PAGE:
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St. Bakhita inspires work of rescuing trafficking victims


03/01/2019 | Comments

Amy Roth Sandrolini works with the Colorado Springs-based nonprofit The Exodus Road, dedicated to finding and freeing victims of human trafficking (also known as modern-day slavery) and arresting their perpetrators. Roughly 15 years ago, she became friends with Sister Eugenia Bonetti, a Consolata Missionary Sister. The two women met in Rome in 2003, when Sandrolini was serving at the U.S. Embassy to the Vatican, and became collaborators on programs to train nuns to identify human trafficking and convert more than 100 convents across Italy into safe houses for victims. 
Both women have been greatly inspired by the life and work of St. Josephine Bakhita, a Sudanese-Italian Canossian nun, who as a child, was forced into 12 brutal years of slavery in Sudan. In 2000, she was declared a saint by the Catholic Church. Sandrolini interviewed Sister Eugenia prior to the Feb. 8 Feast Day of St. Josephine Bakhita.

Amy Roth Sandrolini: What moves or inspires you most about St. Josephine Bakhita’s story? 
Sister Eugenia: Her story moves me deeply. She was just a child when slave traders abducted her. She was sold multiple times, beaten savagely. I am moved by her courage, determination and simplicity. She took that terrible story and turned it into a simple story in the end — a story of forgiveness.

You spent much time in Africa as a young nun; do you feel anything in common with St. Bakhita?
Like her, Africa taught me a lot. It taught me how to live a simple life, in contact with nature, which led me to appreciate the divinity and healing that is all around us. Both of us had a strong missionary drive throughout our lives. It it often written about St. Bakhita, “her mind was always on God, and her heart in Africa.” In this, we are just the same.

Josephine Bakhita survived 12 brutal years as a slave, was brought out of Sudan to Italy — where her life changed. There she found freedom and rediscovered God. She became a nun, was beatified in 1992, and canonized by Pope John Paul II in 2000. You were so inspired by her story, you proposed to the Vatican to use her feast day as a way to bring attention to the plight of victims of modern-day slavery. How did you make that happen?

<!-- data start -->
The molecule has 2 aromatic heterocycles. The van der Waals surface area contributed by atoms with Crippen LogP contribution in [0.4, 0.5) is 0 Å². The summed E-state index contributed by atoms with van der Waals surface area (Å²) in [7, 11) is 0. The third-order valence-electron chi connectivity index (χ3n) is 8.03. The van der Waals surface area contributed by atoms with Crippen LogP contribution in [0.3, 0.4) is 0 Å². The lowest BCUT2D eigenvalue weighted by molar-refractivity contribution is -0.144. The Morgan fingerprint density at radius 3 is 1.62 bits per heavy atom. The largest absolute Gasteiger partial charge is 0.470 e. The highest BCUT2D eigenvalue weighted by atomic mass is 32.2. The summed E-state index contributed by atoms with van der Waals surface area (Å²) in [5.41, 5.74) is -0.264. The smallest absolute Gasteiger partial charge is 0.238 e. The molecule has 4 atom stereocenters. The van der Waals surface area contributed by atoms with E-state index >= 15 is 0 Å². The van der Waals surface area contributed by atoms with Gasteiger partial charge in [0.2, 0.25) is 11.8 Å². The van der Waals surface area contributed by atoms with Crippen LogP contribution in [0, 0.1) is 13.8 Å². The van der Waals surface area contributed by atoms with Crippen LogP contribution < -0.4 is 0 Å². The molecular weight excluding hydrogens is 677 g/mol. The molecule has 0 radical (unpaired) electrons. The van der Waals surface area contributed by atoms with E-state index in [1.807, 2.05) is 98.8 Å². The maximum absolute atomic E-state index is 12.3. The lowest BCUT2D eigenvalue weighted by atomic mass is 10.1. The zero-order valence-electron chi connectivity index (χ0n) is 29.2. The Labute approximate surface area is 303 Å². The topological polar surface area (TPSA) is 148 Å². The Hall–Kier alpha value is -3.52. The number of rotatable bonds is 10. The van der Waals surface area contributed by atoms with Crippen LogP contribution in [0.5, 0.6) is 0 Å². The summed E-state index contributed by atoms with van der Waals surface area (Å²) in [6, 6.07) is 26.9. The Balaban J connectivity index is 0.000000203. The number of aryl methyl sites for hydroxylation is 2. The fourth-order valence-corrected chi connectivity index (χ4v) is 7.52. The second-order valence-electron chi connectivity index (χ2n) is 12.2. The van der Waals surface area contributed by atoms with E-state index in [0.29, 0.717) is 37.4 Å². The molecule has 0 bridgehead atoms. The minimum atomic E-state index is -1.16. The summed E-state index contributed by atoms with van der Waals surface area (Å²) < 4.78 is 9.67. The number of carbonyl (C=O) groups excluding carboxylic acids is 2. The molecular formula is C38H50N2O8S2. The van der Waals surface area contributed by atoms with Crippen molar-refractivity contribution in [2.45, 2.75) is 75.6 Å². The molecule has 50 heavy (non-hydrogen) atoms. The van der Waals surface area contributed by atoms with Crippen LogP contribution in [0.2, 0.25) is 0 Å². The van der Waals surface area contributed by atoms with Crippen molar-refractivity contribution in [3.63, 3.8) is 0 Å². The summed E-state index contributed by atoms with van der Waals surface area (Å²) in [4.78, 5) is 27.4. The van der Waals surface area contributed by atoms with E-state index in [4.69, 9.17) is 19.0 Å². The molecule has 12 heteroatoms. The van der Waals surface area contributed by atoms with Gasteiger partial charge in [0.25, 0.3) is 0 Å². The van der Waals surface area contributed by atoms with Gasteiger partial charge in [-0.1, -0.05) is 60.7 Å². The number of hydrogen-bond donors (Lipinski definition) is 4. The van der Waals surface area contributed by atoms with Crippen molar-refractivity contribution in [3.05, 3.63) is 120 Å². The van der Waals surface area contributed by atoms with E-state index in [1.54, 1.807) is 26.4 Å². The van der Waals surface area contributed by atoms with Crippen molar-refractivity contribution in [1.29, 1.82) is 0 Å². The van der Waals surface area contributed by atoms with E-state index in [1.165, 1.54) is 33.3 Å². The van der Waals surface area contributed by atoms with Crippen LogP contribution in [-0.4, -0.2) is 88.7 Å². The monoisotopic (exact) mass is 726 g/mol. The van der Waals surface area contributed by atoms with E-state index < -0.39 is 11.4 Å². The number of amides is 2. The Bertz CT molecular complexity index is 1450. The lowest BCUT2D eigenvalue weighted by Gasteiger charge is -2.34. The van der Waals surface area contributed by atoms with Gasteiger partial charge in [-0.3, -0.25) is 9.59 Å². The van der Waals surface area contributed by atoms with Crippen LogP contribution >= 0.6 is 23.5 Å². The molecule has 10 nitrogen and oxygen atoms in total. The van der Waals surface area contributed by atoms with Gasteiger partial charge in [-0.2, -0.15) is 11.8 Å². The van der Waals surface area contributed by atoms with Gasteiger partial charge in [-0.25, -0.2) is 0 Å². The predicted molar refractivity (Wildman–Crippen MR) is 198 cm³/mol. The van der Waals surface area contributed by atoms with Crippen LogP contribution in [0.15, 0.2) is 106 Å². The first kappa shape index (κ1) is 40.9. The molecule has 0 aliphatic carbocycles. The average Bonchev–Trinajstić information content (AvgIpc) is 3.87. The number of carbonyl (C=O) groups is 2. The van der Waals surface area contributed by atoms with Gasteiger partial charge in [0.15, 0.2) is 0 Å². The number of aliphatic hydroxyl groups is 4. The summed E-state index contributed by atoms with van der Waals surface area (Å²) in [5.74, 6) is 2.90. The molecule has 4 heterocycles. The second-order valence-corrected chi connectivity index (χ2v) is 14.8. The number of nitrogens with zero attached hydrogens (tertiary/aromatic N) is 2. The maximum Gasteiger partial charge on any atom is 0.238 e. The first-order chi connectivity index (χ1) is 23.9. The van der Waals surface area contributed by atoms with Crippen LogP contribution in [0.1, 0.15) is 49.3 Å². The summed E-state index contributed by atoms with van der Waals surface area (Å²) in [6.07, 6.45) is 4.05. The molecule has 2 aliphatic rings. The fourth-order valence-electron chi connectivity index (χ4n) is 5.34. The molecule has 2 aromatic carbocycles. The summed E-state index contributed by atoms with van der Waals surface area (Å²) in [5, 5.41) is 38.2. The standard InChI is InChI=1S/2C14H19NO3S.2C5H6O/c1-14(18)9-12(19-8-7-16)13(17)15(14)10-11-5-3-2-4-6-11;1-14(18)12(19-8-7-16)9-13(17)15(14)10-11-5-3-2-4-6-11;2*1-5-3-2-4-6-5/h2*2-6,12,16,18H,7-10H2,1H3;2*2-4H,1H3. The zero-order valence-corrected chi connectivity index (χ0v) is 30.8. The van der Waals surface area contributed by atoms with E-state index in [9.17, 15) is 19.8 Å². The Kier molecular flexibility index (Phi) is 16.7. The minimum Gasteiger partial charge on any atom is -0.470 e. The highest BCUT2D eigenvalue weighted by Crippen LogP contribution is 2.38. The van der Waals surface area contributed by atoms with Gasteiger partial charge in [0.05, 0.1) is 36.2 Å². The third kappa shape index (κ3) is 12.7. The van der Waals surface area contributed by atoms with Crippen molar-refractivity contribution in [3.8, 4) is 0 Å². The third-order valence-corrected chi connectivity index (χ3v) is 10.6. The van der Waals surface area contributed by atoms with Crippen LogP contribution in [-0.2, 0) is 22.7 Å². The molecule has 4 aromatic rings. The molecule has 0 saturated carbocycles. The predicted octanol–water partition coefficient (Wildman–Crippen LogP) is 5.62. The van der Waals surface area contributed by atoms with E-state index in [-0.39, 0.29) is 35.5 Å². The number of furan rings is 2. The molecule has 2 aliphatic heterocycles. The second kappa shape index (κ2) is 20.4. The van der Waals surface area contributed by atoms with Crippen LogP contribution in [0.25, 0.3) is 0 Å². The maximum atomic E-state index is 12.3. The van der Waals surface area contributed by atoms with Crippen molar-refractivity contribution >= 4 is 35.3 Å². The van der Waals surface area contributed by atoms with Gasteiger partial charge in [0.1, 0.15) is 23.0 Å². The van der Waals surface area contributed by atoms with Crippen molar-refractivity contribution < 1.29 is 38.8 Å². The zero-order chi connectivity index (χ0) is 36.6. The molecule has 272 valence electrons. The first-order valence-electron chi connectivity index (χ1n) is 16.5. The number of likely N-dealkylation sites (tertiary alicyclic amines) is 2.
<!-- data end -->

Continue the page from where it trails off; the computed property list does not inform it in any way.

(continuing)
This story starts with Pope Francis. The first time I met him, three other nuns were with me. In our conversation, I expressed to him my deep desire to have an international day of prayer and reflection every year to highlight the victims of modern-day slavery. For years, I have worked on the streets of Italy, in a detention center outside of Rome, in convents turned safe houses, with thousands of young women — many with children, the result of gang rape — who were enslaved as prostitutes. The Pope consulted with other members of the Vatican, and sent me a letter saying to go ahead and prepare for the first celebration of St. Bakhita Day on Feb. 8, 2015. This was my dream and an answer to prayer.

How widely is St. Bakhita Day celebrated now? 
After five years since the first celebration, this special day of prayer and reflection is widespread now — even in America. It is observed with many prayer vigils, information and conferences on human trafficking, and celebrations for the progress that has been made on behalf of and by victims of modern-day slavery. There is always a theme or motto; this year the theme is “Together Against Human Trafficking!”

What are your hopes for St. Bakhita Day in the future? 
One day, I want all dioceses and parishes all over the world to observe St. Bakhita Day, as a way to come together - globally, because human trafficking is a global issue — to sensitize people to the unspeakable scourge of human trafficking. I want everyone — not just Catholics, or not just Christians — to know that modern-day slavery sexually enslaves millions of young people, destroying their life and their youth. 

I work for The Exodus Road, a nonprofit that collaborates with law enforcement, goes into brothels or massage parlors or online to find victims and free them — while also arresting their perpetrators. Knowing Josephine longed to be free, but no one came to rescue her, what can you say about intervention work like that done by The Exodus Road? 
This type of intervention work is essential. Traffickers are very clever and connected. They have complicated methods for finding and keeping humans like prey, especially the very young girls, the very innocent, the desperate and vulnerable. Therefore, we must come together so that we can be equally as clever and connected in stopping them. But also in rescuing victims from the hands of traffickers, as well as from those people buying and using them.

At The Exodus Road, we say “justice is in the hands of the ordinary,” which means everyone has a role to play in bringing freedom to victims of modern-day slavery. What do you think St. Bakhita would say about that idea? 
I feel St. Bakhita would agree entirely, as do I. Each one of us has a specific role to play. Those of us in freedom must use that freedom to free others. We have been created in the image of God, with human dignity, with the right to live in freedom, and not to be enslaved for someone else’s personal gain or interest. 

Why is St. Bakhita’s story important to share with people today? 
Because in her life and simplicity, St. Bakhita helps us to understand our great value as human beings, created with a purpose and commitment in our life, where we can endure much, forgive much and change the world.  
(Amy Roth Sandrolini can be reached at amy@theexodusroad.com.)


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